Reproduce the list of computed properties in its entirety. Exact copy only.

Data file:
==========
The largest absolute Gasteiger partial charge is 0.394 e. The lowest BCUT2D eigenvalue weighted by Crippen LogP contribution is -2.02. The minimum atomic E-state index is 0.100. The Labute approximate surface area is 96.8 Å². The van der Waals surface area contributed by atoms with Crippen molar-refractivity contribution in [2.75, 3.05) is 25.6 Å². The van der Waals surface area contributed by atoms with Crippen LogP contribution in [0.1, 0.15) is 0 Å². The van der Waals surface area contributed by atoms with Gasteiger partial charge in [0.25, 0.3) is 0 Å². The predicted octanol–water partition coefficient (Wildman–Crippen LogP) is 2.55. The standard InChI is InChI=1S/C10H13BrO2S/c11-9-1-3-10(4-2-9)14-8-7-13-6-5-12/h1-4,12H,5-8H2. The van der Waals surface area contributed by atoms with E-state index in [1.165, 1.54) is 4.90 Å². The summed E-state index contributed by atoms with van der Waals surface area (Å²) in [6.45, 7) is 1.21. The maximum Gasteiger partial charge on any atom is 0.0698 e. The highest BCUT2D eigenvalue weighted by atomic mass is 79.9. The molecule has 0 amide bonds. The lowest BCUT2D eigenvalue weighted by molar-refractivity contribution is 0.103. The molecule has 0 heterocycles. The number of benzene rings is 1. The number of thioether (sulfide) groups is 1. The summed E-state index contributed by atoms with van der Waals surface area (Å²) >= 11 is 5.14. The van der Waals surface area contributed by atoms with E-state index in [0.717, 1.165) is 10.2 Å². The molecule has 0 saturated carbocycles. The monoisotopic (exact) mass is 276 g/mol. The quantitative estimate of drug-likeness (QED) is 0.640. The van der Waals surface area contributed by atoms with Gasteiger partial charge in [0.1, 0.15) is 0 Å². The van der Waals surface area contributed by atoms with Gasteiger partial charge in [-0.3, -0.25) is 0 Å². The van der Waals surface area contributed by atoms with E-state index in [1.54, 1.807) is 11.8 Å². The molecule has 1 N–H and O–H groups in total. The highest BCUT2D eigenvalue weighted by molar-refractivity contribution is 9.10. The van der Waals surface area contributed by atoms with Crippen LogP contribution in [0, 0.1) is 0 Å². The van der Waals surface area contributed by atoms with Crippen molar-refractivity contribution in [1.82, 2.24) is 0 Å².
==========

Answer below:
The largest absolute Gasteiger partial charge is 0.394 e. The lowest BCUT2D eigenvalue weighted by Crippen LogP contribution is -2.02. The minimum atomic E-state index is 0.100. The Labute approximate surface area is 96.8 Å². The van der Waals surface area contributed by atoms with Crippen molar-refractivity contribution in [2.75, 3.05) is 25.6 Å². The van der Waals surface area contributed by atoms with Crippen LogP contribution in [0.1, 0.15) is 0 Å². The van der Waals surface area contributed by atoms with Gasteiger partial charge in [0.25, 0.3) is 0 Å². The predicted octanol–water partition coefficient (Wildman–Crippen LogP) is 2.55. The standard InChI is InChI=1S/C10H13BrO2S/c11-9-1-3-10(4-2-9)14-8-7-13-6-5-12/h1-4,12H,5-8H2. The van der Waals surface area contributed by atoms with E-state index in [1.165, 1.54) is 4.90 Å². The summed E-state index contributed by atoms with van der Waals surface area (Å²) in [6.45, 7) is 1.21. The maximum Gasteiger partial charge on any atom is 0.0698 e. The highest BCUT2D eigenvalue weighted by atomic mass is 79.9. The molecule has 0 amide bonds. The lowest BCUT2D eigenvalue weighted by molar-refractivity contribution is 0.103. The molecule has 0 heterocycles. The number of benzene rings is 1. The number of thioether (sulfide) groups is 1. The summed E-state index contributed by atoms with van der Waals surface area (Å²) >= 11 is 5.14. The van der Waals surface area contributed by atoms with E-state index in [0.717, 1.165) is 10.2 Å². The molecule has 0 saturated carbocycles. The monoisotopic (exact) mass is 276 g/mol. The quantitative estimate of drug-likeness (QED) is 0.640. The van der Waals surface area contributed by atoms with Gasteiger partial charge in [0.1, 0.15) is 0 Å². The van der Waals surface area contributed by atoms with Gasteiger partial charge in [-0.3, -0.25) is 0 Å². The van der Waals surface area contributed by atoms with E-state index in [1.54, 1.807) is 11.8 Å². The molecule has 1 N–H and O–H groups in total. The highest BCUT2D eigenvalue weighted by molar-refractivity contribution is 9.10. The van der Waals surface area contributed by atoms with Crippen LogP contribution in [0, 0.1) is 0 Å². The van der Waals surface area contributed by atoms with Crippen molar-refractivity contribution in [1.82, 2.24) is 0 Å².